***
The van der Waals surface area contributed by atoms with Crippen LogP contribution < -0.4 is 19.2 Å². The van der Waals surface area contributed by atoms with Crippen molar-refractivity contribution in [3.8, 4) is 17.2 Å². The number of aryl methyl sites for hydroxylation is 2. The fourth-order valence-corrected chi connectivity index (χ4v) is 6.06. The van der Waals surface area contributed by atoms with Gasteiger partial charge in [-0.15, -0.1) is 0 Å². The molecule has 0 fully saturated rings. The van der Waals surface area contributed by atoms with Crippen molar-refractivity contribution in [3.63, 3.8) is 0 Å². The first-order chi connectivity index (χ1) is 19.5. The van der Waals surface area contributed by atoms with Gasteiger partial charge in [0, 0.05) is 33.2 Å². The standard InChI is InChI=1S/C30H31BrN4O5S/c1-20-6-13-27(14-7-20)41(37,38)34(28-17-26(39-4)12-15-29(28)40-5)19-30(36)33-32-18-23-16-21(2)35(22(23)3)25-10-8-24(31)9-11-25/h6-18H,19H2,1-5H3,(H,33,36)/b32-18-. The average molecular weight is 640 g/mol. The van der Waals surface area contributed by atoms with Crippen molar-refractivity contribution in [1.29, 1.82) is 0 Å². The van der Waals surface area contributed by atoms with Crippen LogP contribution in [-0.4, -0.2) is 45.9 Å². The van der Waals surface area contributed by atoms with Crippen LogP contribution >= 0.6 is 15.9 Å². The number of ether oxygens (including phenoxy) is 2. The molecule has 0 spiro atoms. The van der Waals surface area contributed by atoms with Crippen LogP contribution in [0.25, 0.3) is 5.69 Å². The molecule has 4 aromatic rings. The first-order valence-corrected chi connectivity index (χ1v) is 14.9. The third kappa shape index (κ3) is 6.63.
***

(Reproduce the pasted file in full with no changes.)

The van der Waals surface area contributed by atoms with Crippen LogP contribution < -0.4 is 19.2 Å². The van der Waals surface area contributed by atoms with Crippen molar-refractivity contribution in [3.8, 4) is 17.2 Å². The number of aryl methyl sites for hydroxylation is 2. The fourth-order valence-corrected chi connectivity index (χ4v) is 6.06. The van der Waals surface area contributed by atoms with Gasteiger partial charge in [-0.15, -0.1) is 0 Å². The molecule has 0 fully saturated rings. The van der Waals surface area contributed by atoms with Crippen molar-refractivity contribution in [3.63, 3.8) is 0 Å². The first-order chi connectivity index (χ1) is 19.5. The van der Waals surface area contributed by atoms with Gasteiger partial charge in [0, 0.05) is 33.2 Å². The standard InChI is InChI=1S/C30H31BrN4O5S/c1-20-6-13-27(14-7-20)41(37,38)34(28-17-26(39-4)12-15-29(28)40-5)19-30(36)33-32-18-23-16-21(2)35(22(23)3)25-10-8-24(31)9-11-25/h6-18H,19H2,1-5H3,(H,33,36)/b32-18-. The average molecular weight is 640 g/mol. The van der Waals surface area contributed by atoms with Crippen molar-refractivity contribution in [1.29, 1.82) is 0 Å². The van der Waals surface area contributed by atoms with Crippen LogP contribution in [-0.4, -0.2) is 45.9 Å². The van der Waals surface area contributed by atoms with Crippen LogP contribution >= 0.6 is 15.9 Å². The number of ether oxygens (including phenoxy) is 2. The molecule has 0 spiro atoms. The van der Waals surface area contributed by atoms with Crippen LogP contribution in [0.25, 0.3) is 5.69 Å². The molecule has 4 aromatic rings. The first-order valence-corrected chi connectivity index (χ1v) is 14.9. The third kappa shape index (κ3) is 6.63.